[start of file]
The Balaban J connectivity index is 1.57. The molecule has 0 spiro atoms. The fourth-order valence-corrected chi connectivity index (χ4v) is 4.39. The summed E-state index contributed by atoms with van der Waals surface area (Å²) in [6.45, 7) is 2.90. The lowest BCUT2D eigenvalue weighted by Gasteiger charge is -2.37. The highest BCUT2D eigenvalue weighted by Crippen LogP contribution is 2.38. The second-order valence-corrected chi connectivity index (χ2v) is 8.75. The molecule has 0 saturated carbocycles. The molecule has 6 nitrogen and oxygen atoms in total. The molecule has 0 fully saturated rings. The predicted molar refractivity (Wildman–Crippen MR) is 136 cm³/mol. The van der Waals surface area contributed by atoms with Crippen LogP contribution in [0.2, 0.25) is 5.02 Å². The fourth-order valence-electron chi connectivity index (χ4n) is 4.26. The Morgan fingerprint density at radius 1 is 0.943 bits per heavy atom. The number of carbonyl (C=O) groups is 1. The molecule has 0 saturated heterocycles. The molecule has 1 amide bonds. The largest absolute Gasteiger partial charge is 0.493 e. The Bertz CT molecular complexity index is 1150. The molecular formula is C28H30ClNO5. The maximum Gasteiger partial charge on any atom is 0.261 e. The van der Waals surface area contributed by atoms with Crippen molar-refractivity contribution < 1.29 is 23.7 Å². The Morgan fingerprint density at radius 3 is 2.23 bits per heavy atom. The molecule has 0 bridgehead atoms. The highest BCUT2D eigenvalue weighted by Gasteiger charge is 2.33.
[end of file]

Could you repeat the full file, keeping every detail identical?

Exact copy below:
The Balaban J connectivity index is 1.57. The molecule has 0 spiro atoms. The fourth-order valence-corrected chi connectivity index (χ4v) is 4.39. The summed E-state index contributed by atoms with van der Waals surface area (Å²) in [6.45, 7) is 2.90. The lowest BCUT2D eigenvalue weighted by Gasteiger charge is -2.37. The highest BCUT2D eigenvalue weighted by Crippen LogP contribution is 2.38. The second-order valence-corrected chi connectivity index (χ2v) is 8.75. The molecule has 0 saturated carbocycles. The molecule has 6 nitrogen and oxygen atoms in total. The molecule has 0 fully saturated rings. The predicted molar refractivity (Wildman–Crippen MR) is 136 cm³/mol. The van der Waals surface area contributed by atoms with Crippen LogP contribution in [0.2, 0.25) is 5.02 Å². The fourth-order valence-electron chi connectivity index (χ4n) is 4.26. The Morgan fingerprint density at radius 1 is 0.943 bits per heavy atom. The number of carbonyl (C=O) groups is 1. The molecule has 0 saturated heterocycles. The molecule has 1 amide bonds. The largest absolute Gasteiger partial charge is 0.493 e. The Bertz CT molecular complexity index is 1150. The molecular formula is C28H30ClNO5. The maximum Gasteiger partial charge on any atom is 0.261 e. The van der Waals surface area contributed by atoms with Crippen molar-refractivity contribution < 1.29 is 23.7 Å². The Morgan fingerprint density at radius 3 is 2.23 bits per heavy atom. The molecule has 0 bridgehead atoms. The highest BCUT2D eigenvalue weighted by Gasteiger charge is 2.33.